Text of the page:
Turkish record label Uzelli are releasing a world first compilation of electronic saz music – an instrument inextricably linked to rebellion and revolution – entitled Uzelli Elektro Saz (1976 – 1984) – and it’s out on March 13th.
Extracted from the tape archives of the label Uzelli, the music is curated by Murat Ertel – the lead singer and saz player of pioneering psych band BaBa Zula – and his wife, Esma Ertel. Innately attached to Anatolian culture, the saz or bağlama is represented here across 13 tracks – “this collection amplifies a period of rebellion in Turkey and beyond, the soundtrack and preserve of freaks, gangsters, pimps and punks of the era,” says Murat.
A key track from the selection is Dalrildim Darildim by Akbaba Ikillisi, who tells the story of the ‘Cross Prisoner’ and his mistreatment in solitary confinement:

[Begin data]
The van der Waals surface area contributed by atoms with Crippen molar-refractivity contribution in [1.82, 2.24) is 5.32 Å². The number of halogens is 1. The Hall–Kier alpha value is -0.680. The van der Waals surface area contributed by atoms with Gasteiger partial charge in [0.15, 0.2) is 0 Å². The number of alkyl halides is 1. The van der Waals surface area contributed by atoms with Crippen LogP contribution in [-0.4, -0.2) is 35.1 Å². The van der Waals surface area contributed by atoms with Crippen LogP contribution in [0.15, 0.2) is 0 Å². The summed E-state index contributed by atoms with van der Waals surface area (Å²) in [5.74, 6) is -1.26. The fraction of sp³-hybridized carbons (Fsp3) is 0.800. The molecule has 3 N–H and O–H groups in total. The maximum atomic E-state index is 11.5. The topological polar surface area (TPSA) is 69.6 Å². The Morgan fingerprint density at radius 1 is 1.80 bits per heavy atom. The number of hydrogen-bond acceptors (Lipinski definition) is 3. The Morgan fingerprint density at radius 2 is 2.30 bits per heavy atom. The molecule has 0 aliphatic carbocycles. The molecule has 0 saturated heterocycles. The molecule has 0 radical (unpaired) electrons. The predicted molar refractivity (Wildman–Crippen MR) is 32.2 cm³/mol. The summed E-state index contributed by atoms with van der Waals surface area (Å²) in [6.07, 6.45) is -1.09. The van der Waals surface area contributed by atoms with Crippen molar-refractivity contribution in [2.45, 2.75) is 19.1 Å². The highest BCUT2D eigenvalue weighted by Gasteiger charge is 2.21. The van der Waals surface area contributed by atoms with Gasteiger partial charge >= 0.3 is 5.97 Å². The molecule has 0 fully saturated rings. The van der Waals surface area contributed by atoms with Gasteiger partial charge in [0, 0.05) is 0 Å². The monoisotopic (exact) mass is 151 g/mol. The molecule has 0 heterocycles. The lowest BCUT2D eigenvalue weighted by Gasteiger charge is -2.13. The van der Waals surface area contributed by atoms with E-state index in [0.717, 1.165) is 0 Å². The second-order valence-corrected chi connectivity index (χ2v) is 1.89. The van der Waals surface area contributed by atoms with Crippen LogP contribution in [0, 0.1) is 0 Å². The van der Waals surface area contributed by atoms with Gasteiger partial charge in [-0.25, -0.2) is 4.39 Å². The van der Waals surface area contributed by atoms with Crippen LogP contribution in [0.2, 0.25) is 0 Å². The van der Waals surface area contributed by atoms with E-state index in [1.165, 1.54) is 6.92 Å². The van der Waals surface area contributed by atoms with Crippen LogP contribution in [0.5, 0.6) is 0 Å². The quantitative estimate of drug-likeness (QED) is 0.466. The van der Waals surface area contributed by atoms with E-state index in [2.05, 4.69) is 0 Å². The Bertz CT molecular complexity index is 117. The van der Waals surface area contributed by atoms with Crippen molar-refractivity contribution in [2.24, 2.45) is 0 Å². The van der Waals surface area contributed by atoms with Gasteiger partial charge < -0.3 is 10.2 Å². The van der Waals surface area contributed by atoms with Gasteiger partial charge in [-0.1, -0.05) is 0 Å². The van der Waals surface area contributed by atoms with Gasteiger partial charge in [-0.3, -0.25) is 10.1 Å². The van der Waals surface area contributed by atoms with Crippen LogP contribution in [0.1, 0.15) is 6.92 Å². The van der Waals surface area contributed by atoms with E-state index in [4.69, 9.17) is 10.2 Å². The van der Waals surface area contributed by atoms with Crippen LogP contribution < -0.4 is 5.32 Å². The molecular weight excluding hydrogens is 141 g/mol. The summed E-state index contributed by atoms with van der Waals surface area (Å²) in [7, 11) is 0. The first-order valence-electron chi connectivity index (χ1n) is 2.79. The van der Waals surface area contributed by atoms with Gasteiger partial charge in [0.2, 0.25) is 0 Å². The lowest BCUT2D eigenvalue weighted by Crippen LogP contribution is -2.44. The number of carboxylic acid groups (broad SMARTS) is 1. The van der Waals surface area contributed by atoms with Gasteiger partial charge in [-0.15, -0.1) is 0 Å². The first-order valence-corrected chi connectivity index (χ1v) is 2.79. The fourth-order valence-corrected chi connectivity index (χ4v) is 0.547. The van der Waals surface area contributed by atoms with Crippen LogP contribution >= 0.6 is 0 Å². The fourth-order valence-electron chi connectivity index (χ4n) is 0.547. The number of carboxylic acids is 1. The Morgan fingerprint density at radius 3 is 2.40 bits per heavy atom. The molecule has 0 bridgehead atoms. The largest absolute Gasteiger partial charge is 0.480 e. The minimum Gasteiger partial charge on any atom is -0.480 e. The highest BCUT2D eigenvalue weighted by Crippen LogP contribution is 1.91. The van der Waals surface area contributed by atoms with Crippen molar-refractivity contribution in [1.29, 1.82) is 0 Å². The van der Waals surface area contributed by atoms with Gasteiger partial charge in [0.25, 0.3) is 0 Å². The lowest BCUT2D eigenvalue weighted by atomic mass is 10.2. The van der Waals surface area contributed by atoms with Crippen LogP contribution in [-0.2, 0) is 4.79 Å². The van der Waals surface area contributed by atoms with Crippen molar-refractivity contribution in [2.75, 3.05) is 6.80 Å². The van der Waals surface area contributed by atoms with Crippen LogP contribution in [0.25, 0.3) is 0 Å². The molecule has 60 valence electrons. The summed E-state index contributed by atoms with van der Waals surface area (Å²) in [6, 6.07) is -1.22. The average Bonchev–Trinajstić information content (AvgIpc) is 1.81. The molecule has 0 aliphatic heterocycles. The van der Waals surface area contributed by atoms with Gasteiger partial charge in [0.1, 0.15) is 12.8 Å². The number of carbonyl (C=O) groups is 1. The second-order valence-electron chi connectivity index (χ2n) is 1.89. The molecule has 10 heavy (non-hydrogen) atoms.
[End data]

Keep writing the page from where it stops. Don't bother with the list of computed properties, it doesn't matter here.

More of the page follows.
Originally conceived as Uzelli Kaset, the label was launched by Muammer and Yavuz Uzelli – two brothers living in Frankfurt, Germany, back in 1971. The tapes and music that the Uzelli Brothers distributed across the country, represented the struggle and longing for home felt by expat Turks living in Germany (also known as Gastarbeiters – translated as ‘guestworkers’). Many had been there since the 1960s when Germany started inviting tradesmen to help boost their labour system and economy. The tapes accompanied many special occasions for the migrant workers and the label’s popularity grew, its repertoire diversified and in 1977 the brothers moved offices to Istanbul.
Nestled within the Uzelli catalogue are some of the most important releases of Turkish folk, pop, jazz and psych ever to be put to tape – including İbrahim Tatlıses, Grup Turbo and Kibariye. As the music industry modernised and the ’90s CD revolution took place, Uzelli began a process of carefully preserving its visual, audio and document archives rather than following the trend to manufacture onto a new format.
Much of the Uzelli catalogue has remained unreleased on other formats, after its original cassette release, until recently when the catalogue has begun to be reproduced digitally and on vinyl.